Mid-Century Modern: Artistic Minimalism

February 24, 2022

Mid-Century Modern: Artistic Minimalism
Mid-Century Modern homes are extremely popular within Southern California. In fact, Palm Springs is home to the largest collection of Mid-Century Modern architecture in the United States. Built between 1945 and the early 1970s, these homes became popular during the post-World War II period. They combine minimalism with touches of glamour and have remained one of the most sought-after architectural time capsules to this day. 

Key Factors of Mid-Century Modern Homes:


Minimalism and Open Floor Plan

Mid-Century Modern homes are designed to be clean-cut and minimalistic. The architecture is simple and straightforward, opting out of ornate designs and elaborate elements. These homes often have open floor plans with plenty of natural light pouring in.
Photo Courtesy of Inger Stringfellow

Natural Materials and Exposed Wood

Mid-Century Modern homes are constructed with a variety natural materials like wood, stone and brick. The interior of these homes often have exposed wooden walls, ceilings, and floors. This gives the houses a very organic feel and contribute to the minimalism approach. Terrazzo flooring is also very common among these homes and is considered one of the most luxurious types of floorings. Terrazzo has a very natural look and consists of various stones like granite, marble, and quartz.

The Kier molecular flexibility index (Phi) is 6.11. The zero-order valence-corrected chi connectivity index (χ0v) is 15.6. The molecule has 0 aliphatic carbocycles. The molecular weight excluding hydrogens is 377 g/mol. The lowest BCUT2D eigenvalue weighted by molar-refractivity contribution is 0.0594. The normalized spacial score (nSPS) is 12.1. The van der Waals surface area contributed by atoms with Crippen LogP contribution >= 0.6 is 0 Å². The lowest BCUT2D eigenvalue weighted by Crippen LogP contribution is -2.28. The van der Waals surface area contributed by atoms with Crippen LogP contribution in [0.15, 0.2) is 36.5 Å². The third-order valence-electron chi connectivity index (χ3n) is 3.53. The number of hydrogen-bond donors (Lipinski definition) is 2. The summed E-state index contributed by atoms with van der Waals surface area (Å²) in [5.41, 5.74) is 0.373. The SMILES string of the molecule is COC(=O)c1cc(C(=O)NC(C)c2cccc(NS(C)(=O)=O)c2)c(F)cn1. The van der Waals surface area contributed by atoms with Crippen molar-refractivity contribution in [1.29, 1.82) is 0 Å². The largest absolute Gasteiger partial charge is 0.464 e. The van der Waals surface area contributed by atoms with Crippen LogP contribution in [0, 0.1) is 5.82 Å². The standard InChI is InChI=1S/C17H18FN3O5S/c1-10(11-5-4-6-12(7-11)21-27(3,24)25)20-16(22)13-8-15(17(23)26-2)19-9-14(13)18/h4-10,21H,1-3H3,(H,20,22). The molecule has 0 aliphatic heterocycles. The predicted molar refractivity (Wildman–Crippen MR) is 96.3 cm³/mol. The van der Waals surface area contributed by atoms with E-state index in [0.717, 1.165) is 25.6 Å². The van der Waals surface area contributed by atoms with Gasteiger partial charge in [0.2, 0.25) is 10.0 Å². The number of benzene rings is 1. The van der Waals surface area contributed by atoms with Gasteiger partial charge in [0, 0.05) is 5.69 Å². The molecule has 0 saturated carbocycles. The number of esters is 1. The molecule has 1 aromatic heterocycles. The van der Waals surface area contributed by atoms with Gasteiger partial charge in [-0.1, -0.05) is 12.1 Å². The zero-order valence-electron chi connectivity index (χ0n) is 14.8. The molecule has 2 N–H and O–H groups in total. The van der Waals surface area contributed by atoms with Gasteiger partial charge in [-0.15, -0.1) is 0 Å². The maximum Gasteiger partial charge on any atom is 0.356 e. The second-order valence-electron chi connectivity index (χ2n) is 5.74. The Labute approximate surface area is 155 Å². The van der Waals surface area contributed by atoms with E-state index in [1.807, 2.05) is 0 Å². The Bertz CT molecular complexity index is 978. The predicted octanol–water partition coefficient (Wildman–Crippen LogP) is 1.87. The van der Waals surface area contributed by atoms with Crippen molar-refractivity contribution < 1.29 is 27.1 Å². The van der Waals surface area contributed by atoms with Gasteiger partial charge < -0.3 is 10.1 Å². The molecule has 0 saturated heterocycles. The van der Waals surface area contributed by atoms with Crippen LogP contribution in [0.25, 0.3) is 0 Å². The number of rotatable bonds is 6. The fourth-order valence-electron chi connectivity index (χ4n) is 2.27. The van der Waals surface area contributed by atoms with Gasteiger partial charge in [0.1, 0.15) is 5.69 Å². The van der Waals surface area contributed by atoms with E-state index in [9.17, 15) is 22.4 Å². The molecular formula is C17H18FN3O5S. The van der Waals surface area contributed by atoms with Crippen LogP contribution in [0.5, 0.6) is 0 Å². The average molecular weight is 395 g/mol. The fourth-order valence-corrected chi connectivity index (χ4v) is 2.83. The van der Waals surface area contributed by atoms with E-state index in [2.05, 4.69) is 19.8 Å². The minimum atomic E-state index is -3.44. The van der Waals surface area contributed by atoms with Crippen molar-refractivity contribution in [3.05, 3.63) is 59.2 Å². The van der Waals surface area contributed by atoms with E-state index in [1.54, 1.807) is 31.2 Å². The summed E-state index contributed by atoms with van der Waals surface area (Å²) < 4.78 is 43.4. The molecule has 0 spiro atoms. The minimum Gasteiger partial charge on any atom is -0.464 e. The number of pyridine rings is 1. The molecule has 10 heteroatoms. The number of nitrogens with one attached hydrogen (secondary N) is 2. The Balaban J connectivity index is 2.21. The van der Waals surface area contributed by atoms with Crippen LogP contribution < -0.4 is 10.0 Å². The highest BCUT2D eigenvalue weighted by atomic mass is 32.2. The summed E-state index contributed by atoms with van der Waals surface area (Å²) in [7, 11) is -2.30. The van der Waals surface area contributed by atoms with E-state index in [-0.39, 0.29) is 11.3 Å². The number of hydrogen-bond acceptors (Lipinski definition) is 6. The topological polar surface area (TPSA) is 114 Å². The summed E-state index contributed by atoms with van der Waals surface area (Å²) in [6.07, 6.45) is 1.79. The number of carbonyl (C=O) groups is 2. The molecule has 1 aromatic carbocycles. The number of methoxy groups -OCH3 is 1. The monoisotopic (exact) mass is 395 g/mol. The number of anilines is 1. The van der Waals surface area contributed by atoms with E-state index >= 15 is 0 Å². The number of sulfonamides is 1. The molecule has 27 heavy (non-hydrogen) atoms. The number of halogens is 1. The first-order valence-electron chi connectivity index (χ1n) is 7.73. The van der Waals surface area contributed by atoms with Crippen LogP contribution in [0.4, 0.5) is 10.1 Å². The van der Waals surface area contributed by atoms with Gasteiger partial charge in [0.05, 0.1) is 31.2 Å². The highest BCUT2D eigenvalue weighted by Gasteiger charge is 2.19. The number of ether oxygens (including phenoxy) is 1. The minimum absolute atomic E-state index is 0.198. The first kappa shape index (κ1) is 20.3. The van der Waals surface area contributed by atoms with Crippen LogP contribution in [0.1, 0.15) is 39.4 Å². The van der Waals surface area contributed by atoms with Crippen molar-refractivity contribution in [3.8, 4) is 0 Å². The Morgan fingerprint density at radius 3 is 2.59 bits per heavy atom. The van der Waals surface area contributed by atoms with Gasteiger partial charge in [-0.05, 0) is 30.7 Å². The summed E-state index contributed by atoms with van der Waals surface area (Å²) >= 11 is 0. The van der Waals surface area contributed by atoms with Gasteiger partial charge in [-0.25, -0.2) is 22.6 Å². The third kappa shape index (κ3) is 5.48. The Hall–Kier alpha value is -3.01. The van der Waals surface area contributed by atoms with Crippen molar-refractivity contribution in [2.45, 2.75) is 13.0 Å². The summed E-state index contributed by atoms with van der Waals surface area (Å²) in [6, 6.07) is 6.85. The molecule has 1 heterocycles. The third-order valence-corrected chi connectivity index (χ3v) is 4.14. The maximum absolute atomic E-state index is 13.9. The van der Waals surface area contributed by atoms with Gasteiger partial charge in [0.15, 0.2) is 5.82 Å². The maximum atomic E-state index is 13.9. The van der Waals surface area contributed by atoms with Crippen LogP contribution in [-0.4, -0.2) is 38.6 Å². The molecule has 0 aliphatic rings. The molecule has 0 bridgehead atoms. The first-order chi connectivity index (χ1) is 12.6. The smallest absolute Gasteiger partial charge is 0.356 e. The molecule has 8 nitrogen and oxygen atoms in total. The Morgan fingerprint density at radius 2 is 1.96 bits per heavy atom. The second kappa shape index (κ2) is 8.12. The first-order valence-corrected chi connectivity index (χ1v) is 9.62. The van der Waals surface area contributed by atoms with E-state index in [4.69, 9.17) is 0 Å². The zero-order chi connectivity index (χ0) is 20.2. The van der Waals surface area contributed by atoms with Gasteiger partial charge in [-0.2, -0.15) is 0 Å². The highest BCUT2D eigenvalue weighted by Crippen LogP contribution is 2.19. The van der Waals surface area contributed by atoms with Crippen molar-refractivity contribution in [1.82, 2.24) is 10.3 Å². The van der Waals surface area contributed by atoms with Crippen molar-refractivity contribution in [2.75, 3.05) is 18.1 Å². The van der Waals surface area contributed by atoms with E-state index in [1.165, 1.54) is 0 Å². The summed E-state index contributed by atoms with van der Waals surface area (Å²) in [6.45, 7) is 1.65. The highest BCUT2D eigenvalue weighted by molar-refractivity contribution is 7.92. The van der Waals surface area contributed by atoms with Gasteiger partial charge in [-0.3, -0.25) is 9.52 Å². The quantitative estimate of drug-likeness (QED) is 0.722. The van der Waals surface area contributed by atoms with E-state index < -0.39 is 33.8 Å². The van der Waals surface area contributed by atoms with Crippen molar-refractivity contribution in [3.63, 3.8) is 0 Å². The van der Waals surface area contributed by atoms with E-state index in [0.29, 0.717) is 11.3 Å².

Photo Courtesy of Dwell

Sharp Angles and Lines

Mid-Century Modern homes are designed with clean-cut lines and angles, from the roofs to the window frames. The roofs are a focal point of the exterior design and are typically low-hanging. Mid-Century Modern roof styles vary among pitched, sloped or flat. These three styles all contribute to the sharp, angular architectural design. The curb appeal of these homes is unmatched!
Photo Courtesy of Matt Fujkus Architecture

Large Windows and Glass Doors

Mid-Century Modern homes are known for having large, floor length windows and glass sliding doors. Not only do these features add to the clean-cut approach, but they also allow natural light to flood the interior. Large glass windows and doors allow for easy indoor-outdoor living. These homes are great for entertaining!
Photo Courtesy of Bruce Damonte

Colorful Decor

Colorful furniture and wallpaper are very common within Mid-Century Modern homes. From magenta powder rooms to blue velvet sofas, accent colors compliment the minimalistic architecture, while also giving a colorful spin that is unique to the home and its designer. Sometimes well-preserved homes still have original wallpaper intact, which instantly transports homeowners back in time.
Photo Courtesy of Foyr

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